I like the project process of summing up the results of what has been attempted and achieved with a “post mortem” summary. It allows me to see with clear hindsight what lessons there were to be learned along the way.
This is my list of lessons learned this year during NaNoWriMo. I hit 50K words on November 29th, and am declared a “winner” by NaNoWriMo standards. That doesn’t necessarily mean that I set out to do everything that I wanted to do with this month of writing.
I wanted to test my process. I wanted to learn my drafting process from scratch, because I’ve never outlined and written a novel-length work from idea to completion. That sort of worked… I suppose.
- I still swoop faster than I think I will. I like to think that I load in a lot of sensory detail when I draft. I don’t. Apparently, that’s something I do on a second-pass. I actually finished the main outline and plot points of this novel at about 30,000 words. It was mostly action and dialogue, with very little description.
- Outlining definitely helped me write this book, and the process I had for mapping out the plot worked really well. With two major exceptions:
- Exception 1: I also need to pre-plan all of my subplots, and not just the main arc. This became a problem at that 30K mark when I needed to add in other things going on in my extended short story.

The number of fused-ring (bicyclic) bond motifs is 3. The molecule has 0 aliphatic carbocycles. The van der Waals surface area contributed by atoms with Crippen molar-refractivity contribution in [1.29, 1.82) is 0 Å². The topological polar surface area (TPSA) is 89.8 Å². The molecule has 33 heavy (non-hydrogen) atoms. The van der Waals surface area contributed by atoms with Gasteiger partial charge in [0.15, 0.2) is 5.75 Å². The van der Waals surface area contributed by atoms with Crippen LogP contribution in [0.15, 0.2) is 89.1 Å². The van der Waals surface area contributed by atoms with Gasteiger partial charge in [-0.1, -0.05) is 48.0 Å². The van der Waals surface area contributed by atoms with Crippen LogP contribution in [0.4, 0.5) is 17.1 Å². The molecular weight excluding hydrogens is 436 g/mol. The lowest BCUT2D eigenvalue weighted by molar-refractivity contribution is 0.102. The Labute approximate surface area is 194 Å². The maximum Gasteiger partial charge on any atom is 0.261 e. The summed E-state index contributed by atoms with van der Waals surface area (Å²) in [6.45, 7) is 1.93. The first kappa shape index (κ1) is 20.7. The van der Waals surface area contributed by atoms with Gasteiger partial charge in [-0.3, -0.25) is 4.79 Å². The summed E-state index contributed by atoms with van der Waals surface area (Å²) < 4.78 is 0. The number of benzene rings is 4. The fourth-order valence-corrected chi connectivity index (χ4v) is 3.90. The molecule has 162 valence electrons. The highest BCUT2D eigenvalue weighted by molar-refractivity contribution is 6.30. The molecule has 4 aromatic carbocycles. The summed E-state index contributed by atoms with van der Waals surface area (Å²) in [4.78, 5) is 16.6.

- Exception 2: I didn’t do enough character work on enough characters during the pre-planning stage. I would have better understood my subplots and the desires and conflicts of my main characters had I done a little more preparation in that regard.
- “Fun” only carries so far. If it doesn’t strum chords of emotion inside me, I can’t stick with it very well. If I’m not writing from that deeper well of emotion, it also reads flat and uninteresting. I was struggling with the last 10,000 words when I realized that the thing the story was missing was me.
- The biggest lesson learned: I’m a healthier, saner, happier person when I sit down and write something fresh and new every day. I’m going to have to keep that in mind when I realize how grumpy I am because all I’m doing is editing. This is the first time I’ve written something fresh for this many consecutive days, and I can feel the difference.
The book? Well, it’s not done quite yet. I’m going to brush up the continuity and finish what I think needs to happen to make it a solid first draft before it sees the light of day. I’m hoping to get it up to the 80-90K word range, but I’m not sure whether that will happen in the first draft, or later versions. I might let some beta readers ask for what they want more information about before I push for length. I’m not sure. I’m still trying to test the process length itself, so even if I take breaks on it from here on out, they will be short ones.
How about you? Did any of you learn anything from your NaNoWriMo experience?
- Looking Back At NaNoWriMo 2013 (petergermany.com)
- NaNoWriMo Winner! (motsdecris.wordpress.com)
- 10 things I learned from failing NaNoWriMo (bleedraper.wordpress.com)
- NaNoWriMo 2013 – on wining and what I learned from the experience. (elorenalory.wordpress.com)
- 3 Things You Should NOT Do with Your NaNoWriMo Novel (changeitupediting.com)
- Well, NaNoWriMo was tough (unbrokenspectrum.wordpress.com)